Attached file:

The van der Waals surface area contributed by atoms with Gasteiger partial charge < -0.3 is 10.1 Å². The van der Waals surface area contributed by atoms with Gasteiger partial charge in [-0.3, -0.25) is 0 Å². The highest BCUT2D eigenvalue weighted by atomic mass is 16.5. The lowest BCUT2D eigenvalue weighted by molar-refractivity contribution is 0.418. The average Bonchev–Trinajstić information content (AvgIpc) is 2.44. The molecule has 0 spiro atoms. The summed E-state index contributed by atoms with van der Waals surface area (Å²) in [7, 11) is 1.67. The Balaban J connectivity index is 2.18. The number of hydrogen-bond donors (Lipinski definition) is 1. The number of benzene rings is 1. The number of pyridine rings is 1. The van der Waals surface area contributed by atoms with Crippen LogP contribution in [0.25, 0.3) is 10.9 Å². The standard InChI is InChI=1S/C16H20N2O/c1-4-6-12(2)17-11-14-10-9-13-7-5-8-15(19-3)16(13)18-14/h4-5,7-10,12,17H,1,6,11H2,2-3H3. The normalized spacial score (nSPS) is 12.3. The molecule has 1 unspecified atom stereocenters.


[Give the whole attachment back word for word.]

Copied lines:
The van der Waals surface area contributed by atoms with Gasteiger partial charge < -0.3 is 10.1 Å². The van der Waals surface area contributed by atoms with Gasteiger partial charge in [-0.3, -0.25) is 0 Å². The highest BCUT2D eigenvalue weighted by atomic mass is 16.5. The lowest BCUT2D eigenvalue weighted by molar-refractivity contribution is 0.418. The average Bonchev–Trinajstić information content (AvgIpc) is 2.44. The molecule has 0 spiro atoms. The summed E-state index contributed by atoms with van der Waals surface area (Å²) in [7, 11) is 1.67. The Balaban J connectivity index is 2.18. The number of hydrogen-bond donors (Lipinski definition) is 1. The number of benzene rings is 1. The number of pyridine rings is 1. The van der Waals surface area contributed by atoms with Crippen LogP contribution in [0.25, 0.3) is 10.9 Å². The standard InChI is InChI=1S/C16H20N2O/c1-4-6-12(2)17-11-14-10-9-13-7-5-8-15(19-3)16(13)18-14/h4-5,7-10,12,17H,1,6,11H2,2-3H3. The normalized spacial score (nSPS) is 12.3. The molecule has 1 unspecified atom stereocenters.